Keeping Retail Love Strong at Valentine’s Day
Valentine’s Day has traditionally been a global holiday, with people feeling the love across much of Europe and the Americas, but there have been fewer celebrants in recent years. Although participation has been declining, according to new research released by the National Retail Federation and Prosper Insights & Analytics, spending for the holiday continues to increase. In response to this research, we’re left with two questions:
What trends are causing the rise in spending, if not increased participation?
And how can retailers respond to these trends in order to feel the love in their stores this Valentine’s Day?
Romance Isn’t the Only Sales Driver
The first trend is that Valentine’s Day isn’t just for couples any more. “The vast majority of Valentine’s Day dollars are still spent on significant others, but there’s a big increase this year in consumers spreading the love to children, parents, friends and coworkers,” explains NRF President and CEO Matthew Shay. Around 20% of shoppers even get gifts for their pets.
Additionally, self-gifting is on the rise, especially among the younger generations. Among 18-24 year-olds who said they were not participating in Valentine’s Day, half still plan to treat themselves. Many of these shoppers are looking at either small self-indulgences or ways to share an experience with friends.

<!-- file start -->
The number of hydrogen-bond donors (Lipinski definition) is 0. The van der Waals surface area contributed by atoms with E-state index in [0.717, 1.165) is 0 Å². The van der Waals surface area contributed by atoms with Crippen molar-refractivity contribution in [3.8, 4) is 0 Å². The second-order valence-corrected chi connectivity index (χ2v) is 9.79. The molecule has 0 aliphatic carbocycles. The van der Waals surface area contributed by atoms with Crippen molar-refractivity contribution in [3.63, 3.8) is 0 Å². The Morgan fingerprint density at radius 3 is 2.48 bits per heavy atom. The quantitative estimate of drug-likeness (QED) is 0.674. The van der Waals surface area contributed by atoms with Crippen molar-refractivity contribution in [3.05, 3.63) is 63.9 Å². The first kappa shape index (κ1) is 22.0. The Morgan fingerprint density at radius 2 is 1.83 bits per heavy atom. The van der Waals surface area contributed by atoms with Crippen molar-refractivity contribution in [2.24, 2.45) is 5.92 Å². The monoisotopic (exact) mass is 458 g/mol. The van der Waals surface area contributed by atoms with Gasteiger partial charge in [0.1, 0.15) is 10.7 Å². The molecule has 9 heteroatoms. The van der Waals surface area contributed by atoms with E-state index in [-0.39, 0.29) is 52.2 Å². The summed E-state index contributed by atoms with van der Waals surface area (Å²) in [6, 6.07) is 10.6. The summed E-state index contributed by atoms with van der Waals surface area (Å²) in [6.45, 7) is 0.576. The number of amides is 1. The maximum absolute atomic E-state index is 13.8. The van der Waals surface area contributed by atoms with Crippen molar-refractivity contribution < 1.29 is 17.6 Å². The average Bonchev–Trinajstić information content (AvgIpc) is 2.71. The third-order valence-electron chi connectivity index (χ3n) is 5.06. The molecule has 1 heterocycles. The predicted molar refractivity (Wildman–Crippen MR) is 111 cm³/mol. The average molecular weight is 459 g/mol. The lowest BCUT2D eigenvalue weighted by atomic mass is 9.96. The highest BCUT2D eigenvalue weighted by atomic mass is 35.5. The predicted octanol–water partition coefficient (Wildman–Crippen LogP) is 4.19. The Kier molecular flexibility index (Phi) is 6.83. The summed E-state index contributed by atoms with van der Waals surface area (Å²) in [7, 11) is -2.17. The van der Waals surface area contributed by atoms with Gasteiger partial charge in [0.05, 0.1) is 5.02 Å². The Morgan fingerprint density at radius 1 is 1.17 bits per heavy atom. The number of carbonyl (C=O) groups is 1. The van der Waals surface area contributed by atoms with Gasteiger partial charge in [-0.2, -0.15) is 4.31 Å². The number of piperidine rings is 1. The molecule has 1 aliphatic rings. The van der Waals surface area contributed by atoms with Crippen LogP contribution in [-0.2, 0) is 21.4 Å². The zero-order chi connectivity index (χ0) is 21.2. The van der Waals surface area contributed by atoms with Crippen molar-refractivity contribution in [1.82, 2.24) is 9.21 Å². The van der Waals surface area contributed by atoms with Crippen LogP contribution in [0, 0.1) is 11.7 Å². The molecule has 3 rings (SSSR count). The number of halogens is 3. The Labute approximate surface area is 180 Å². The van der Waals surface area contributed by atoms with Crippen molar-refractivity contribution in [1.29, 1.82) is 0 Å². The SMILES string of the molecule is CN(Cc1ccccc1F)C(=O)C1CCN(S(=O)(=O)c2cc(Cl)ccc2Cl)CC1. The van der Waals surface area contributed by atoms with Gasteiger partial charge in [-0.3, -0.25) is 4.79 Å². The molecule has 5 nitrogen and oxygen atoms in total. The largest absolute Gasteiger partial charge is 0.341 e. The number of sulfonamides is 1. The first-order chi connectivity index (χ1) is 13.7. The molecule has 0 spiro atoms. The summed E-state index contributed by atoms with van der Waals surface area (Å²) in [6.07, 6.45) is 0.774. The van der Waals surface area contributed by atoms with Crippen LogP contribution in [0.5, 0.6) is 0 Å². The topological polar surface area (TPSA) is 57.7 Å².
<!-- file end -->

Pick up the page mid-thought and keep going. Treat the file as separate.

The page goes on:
So what does this mean for retailers? First, although jewelry, flowers, and greeting cards are still top Valentine’s Day purchases, it doesn’t hurt to expand Valentine’s Day promotions beyond these traditional categories. A well-executed Valentine’s Day display might convince someone shopping for their sweetheart to also grab a gift for that special platonic someone in their life. Second, knowledgeable, engaged store associates can help drive those added sales by helping customers find that perfect gift, no matter who it’s for.
Valentine’s Day is a Brick-and-Mortar Holiday
Despite the prevalence of online shopping, Valentine’s Day purchase still mostly happen in store. 79% of consumers shop in-store for Valentine’s Day gifts, with almost half of all shoppers shopping exclusively in-store. Another survey found that, globally, shoppers were more than twice as likely to buy their gifts in-store.
This increase in customer traffic from holiday shoppers means that retailers need to be prepared for extra work in stores. There are also other factors that increase store associates’ workload before Valentine’s Day; for example, they are responsible for setting up festive displays and executing holiday-specific promotions.
By aligning labor forecasts and schedules with real-time workloads, retailers can ensure that they’re prepared for Valentine’s Day shoppers, with enough associates working to execute all promotions efficiently and still focus on customer engagement.
For more information on how to reduce complexity and set store associates up for success, contact me—Kevin Tapscott, VP – Solutions Consulting—or read our latest white paper, “5 Tips for Solving Retail’s Real Labor Challenge.”